Pakistan should be the last country to make an issue out of it. It places far more and more severe restrictions on the movement of Indian diplomats than does India. Anyhow, India is also well within its rights to reject travel permission to those members of the Pakistani mission in Delhi who are suspected to be ISI operatives. Why should Pakistan demand permission for a posse of its ‘diplomats’ to travel to different corners of India? Is it because these members of the mission were to take up security tasks because they did not believe that Indians would protect their team? Then again, the question is can a score or more of mission members provide better security than a battalion or more of local security agencies?

Much to their disappointment, the Pakistani cricket ‘icon’, Imran Khan, whose services were requisitioned to boost the morale of the team and provide useful tips to thrash the ‘arch enemy’ failed in his mission. It must have been a personal disappointment for the cricketer-turned-politician to see his team lose to India, the country he always saw as the ‘enemy’ while playing cricket.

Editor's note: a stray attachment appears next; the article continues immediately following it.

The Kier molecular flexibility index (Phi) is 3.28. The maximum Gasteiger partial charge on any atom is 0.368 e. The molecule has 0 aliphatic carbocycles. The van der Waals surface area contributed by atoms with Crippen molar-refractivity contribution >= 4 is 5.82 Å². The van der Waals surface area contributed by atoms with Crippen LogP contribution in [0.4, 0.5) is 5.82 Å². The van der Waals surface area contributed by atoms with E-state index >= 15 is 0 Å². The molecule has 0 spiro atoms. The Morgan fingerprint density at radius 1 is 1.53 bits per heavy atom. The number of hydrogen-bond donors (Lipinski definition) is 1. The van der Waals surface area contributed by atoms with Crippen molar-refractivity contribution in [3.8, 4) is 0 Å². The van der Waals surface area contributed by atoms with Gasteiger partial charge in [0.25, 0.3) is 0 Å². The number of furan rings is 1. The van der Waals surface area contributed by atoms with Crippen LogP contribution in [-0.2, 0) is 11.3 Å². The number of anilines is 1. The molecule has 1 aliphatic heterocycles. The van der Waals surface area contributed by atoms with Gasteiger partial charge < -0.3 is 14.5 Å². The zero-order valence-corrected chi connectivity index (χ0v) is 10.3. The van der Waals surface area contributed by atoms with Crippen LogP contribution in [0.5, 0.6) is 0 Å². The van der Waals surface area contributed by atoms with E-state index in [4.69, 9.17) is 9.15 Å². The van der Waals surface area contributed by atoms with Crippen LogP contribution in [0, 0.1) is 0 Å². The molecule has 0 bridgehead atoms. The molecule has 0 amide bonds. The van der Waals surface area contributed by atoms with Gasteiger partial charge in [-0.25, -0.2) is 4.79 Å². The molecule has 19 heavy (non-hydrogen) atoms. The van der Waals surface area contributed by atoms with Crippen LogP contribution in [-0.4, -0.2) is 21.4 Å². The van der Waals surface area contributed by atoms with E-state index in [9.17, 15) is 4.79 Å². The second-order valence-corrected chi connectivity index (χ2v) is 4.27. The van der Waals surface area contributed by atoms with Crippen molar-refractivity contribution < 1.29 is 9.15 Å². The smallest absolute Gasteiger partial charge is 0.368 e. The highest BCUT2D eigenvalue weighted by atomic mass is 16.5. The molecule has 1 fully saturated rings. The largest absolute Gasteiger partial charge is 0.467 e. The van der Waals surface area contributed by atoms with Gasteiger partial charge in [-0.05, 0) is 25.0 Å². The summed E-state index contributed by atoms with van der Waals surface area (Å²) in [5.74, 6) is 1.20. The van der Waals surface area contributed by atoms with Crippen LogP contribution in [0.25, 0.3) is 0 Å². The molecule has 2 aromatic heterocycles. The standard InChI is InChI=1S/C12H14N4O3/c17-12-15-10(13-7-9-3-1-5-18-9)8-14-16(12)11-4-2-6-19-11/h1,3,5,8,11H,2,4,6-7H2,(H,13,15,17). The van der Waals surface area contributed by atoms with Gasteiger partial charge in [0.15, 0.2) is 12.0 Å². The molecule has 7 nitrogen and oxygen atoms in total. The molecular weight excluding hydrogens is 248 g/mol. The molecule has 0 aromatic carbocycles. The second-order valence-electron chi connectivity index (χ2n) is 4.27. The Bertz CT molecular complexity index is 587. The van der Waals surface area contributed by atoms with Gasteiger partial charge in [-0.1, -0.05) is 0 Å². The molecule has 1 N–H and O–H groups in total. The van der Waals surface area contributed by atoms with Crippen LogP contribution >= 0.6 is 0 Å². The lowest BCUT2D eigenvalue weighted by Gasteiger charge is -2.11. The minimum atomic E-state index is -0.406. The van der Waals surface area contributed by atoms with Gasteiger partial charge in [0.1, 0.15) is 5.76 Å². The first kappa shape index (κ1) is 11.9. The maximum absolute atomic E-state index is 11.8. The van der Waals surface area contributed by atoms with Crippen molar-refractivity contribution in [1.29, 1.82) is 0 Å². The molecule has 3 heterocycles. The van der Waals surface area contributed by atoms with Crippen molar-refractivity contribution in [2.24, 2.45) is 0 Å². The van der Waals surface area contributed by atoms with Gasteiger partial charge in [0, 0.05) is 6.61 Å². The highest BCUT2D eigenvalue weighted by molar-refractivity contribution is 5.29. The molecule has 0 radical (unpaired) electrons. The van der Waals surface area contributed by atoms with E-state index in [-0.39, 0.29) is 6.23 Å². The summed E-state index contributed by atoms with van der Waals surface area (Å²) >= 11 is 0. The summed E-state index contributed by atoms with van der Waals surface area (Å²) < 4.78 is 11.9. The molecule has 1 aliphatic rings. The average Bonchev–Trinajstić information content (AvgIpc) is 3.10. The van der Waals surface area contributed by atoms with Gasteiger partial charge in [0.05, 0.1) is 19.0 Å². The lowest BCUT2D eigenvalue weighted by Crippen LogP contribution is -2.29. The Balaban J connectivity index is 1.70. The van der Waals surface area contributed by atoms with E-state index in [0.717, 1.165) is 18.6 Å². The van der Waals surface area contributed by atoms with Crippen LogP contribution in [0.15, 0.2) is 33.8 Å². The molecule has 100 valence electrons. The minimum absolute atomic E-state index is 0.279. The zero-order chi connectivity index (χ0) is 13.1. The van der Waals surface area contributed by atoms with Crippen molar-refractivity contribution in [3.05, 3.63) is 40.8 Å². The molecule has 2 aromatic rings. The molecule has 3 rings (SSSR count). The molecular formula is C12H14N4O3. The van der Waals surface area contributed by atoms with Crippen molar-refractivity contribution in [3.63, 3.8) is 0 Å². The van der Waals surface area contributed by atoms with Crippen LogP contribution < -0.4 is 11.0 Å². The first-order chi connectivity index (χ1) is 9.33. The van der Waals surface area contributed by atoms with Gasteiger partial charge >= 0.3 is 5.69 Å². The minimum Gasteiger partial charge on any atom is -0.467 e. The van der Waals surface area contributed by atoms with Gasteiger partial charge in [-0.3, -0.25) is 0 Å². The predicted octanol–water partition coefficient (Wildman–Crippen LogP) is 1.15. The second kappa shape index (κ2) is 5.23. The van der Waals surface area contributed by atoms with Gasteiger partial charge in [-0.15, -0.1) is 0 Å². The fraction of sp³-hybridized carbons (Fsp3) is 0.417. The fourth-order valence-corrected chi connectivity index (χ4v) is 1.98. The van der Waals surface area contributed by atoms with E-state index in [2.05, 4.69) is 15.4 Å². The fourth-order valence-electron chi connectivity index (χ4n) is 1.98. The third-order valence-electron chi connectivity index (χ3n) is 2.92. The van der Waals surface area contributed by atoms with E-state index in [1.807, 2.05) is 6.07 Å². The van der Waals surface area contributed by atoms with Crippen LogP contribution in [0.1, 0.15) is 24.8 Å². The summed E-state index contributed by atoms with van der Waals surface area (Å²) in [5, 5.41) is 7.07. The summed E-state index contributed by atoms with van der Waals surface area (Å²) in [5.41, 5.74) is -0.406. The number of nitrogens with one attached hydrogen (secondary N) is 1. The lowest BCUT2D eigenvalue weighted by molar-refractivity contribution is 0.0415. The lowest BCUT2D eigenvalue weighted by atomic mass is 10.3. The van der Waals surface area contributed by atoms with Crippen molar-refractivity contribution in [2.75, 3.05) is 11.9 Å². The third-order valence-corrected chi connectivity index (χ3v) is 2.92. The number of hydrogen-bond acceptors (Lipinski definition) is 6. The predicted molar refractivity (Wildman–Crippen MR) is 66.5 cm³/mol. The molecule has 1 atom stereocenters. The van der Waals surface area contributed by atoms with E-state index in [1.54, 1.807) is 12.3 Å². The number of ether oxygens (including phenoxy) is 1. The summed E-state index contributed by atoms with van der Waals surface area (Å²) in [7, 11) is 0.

Of the various reasons given for their team’s loss, perhaps the most bizarre was the allegation that a leading Pakistani singer had faltered while singing his country’s national anthem in the company of Amitabh Bachchan, the omnipresent septuagenarian film star, in Kolkata.

Mr. Bachchan may be India’s ‘biggest superstar’ or whatever, but one thing that can be said for sure is that he is no singer of any merit. That he has sung some film songs—off key, mostly–does not make him a singer in the real sense. Unfortunately not having heard or seen his rendition of Jana Mana Gana at the Kolkata stadium one can’t vouch for its quality but it might not be irrelevant to add that the Pakistani singer who appeared with him does have a reputation as a competent singer. There cannot be any comparison between the singing qualities of the two. And to attribute a team’s defeat to the bad rendition of the ‘Qaumi Tarana’ (national anthem of Pakistan) is taking things too far.

The Pakistanis did have a consolation—a big one, from their point of view—despite the Kolkata defeat. Their women’s team defeated India by a couple of runs under the DL method. In all honesty, this has to be described as a fluke victory. But if one goes by the reaction in Pakistan, it was one of the greatest moments in the history of cricket in Pakistan. How many in India talked about the ‘fluke’ Pakistani women’s victory?     (Syndicate Features)